New Delhi: In line with the large-scale tax reforms being envisaged under the direct taxes code (DTC) and the goods and services tax (GST), finance minister Pranab Mukherjee took steps to expand the tax base while keeping the tax rates more or less unchanged.
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“The introduction of the DTC and the proposed GST will mark a watershed... These reforms will result in moderation of rates, simplification of laws and better compliance,” Mukherjee said in his budget speech. While DTC is expected to be effective from 1 April 2012, GST implementation could be delayed beyond April 2012. Even though Mukherjee said the Constitution Amendment Bill for the roll-out of GST will be tabled in the current budget session, revenue secretary Sunil Mitra said GST is unlikely to be rolled out at the same time as DTC. “It can be introduced by the first quarter of fiscal 2012-13 if all permissions from the state legislatures come through.”
GST is India’s most ambitious indirect tax reform, but has been stalled due to opposition from some states. In a recent meeting to discuss the draft on the constitution Bill, 16 states supported it, while 10 opposed it.
“Areas of divergence have been narrowed,” Mukherjee said, talking about the ongoing dialogue with the states.
Almost all announcements on Monday regarding taxation were more or less in line with what is being proposed under the new tax structure. While the rate of central excise duty has been kept at 10%, service tax has also remained unchanged at 10%. “Increase of the rates would have led to inflationary pressures and would have been a retrograde step, keeping in mind the GST proposals,” said Pratik Jain, executive director, indirect tax, KPMG.
Around 130 items are being removed from the exemption list of central excise duty, making them chargeable at 1%. Mukherjee has proposed that with GST’s implementation, all the remaining 240 items under the exempted list are brought under the tax net.
Like in the case of excise, new services have been brought into the service tax net. “The relook at the entire tax administration is welcome, including formulation of a new drawback scheme for refund of input service tax to exporters and making service tax an accrual-based levy rather than payment-linked,” said Jain. This “aligns it with other taxes and therefore GST.”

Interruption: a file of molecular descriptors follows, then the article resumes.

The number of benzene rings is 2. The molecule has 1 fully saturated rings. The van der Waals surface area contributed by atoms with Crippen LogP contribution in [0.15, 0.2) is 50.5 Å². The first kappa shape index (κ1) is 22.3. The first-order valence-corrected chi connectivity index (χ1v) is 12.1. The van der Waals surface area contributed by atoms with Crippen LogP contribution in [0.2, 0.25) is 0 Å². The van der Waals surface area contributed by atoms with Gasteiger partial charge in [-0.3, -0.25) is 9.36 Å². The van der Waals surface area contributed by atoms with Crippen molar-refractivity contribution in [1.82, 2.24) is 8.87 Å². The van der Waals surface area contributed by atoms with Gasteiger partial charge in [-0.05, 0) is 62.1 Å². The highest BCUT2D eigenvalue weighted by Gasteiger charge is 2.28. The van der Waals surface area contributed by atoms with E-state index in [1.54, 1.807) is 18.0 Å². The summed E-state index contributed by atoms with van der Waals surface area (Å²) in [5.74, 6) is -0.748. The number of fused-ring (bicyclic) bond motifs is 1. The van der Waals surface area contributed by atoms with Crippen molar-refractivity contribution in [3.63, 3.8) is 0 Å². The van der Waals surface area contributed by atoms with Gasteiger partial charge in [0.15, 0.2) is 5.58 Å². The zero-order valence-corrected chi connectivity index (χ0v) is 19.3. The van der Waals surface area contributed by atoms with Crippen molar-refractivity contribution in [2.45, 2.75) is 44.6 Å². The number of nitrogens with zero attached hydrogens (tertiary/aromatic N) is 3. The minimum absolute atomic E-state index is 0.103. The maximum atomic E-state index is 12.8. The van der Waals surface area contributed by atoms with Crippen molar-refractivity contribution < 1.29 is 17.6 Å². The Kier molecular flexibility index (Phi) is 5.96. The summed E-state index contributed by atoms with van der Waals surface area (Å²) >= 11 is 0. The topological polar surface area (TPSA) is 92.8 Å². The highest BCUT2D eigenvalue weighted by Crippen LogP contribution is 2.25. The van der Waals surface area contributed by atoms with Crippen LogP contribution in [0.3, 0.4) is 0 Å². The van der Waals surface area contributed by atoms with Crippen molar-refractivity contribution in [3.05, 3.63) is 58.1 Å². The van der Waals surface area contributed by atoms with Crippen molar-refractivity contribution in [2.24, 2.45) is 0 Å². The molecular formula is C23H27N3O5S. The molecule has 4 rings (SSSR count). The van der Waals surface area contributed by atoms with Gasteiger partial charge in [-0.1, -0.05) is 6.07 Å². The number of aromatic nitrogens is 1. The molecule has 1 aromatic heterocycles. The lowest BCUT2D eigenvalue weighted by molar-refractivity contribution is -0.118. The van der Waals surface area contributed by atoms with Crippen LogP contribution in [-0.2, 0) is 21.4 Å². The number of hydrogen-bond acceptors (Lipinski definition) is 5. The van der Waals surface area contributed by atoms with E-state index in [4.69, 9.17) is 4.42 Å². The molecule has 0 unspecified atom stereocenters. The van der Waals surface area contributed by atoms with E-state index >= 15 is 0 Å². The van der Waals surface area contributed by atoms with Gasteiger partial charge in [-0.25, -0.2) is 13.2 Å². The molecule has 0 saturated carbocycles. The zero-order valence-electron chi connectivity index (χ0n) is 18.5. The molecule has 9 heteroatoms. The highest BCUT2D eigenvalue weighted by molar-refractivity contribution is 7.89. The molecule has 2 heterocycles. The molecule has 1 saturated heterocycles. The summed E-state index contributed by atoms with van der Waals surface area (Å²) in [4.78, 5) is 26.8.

A public debate will be initiated to discuss the taxing of services based on a small negative list.
As far as direct taxes are concerned, the budget didn’t do much apart from tinkering with the income-tax exemption limit, which has been increased to Rs1.8 lakh, and creating a new category for citizens above 80 years of age. Milind Kothari of MZS Associates said the budget announcements on the direct-tax front are in line with the changes expected once the DTC comes into effect.
In line with the government’s overall aim of moderate tax rates, lesser exemptions and phasing out of profit-linked deductions, the government did not extend the exemptions given to sectors, which were expiring on 31 March 2011, with the exception of the power sector.
The implementation of DTC from 2012-13 is expected to increase direct tax collections as a percentage of GDP to 6.2% in 2012-13 from 5.9% in 2011-12 (budget estimates). It is expected to touch 6.5% in 2013-14.
For sectors such as the information technology (IT) and IT-enabled sectors (ITeS), the adoption of DTC has been accelerated by imposing minimum alternate tax (MAT) on units (IT/ITeS firms) and developers of special economic zones and levying dividend distribution tax on the dividends declared by the developers. “Though it’s only a cash flow issue, it has a long-term impact,” said Pramod Bhasin, CEO and president, Genpact.
The budget has also proposed a lower rate of 15% tax on dividends received by an Indian company from its foreign subsidiary. “This move will bring parity in the taxability of the foreign dividends with the dividends received from domestic companies and will encourage corporates to remit earnings into India, where overseas investment is not leveraged,” said Prerna Mehndiratta, director, BMR Advisors.
“My proposals on direct taxes are estimated to result in a revenue loss of Rs11,500 crore for the year. Proposals relating to indirect taxes are estimated to result in a net revenue gain of Rs11,300 crore, leaving a net loss of Rs200 crore,” Mukherjee said.
Graphic by Yogesh Kumar/Mint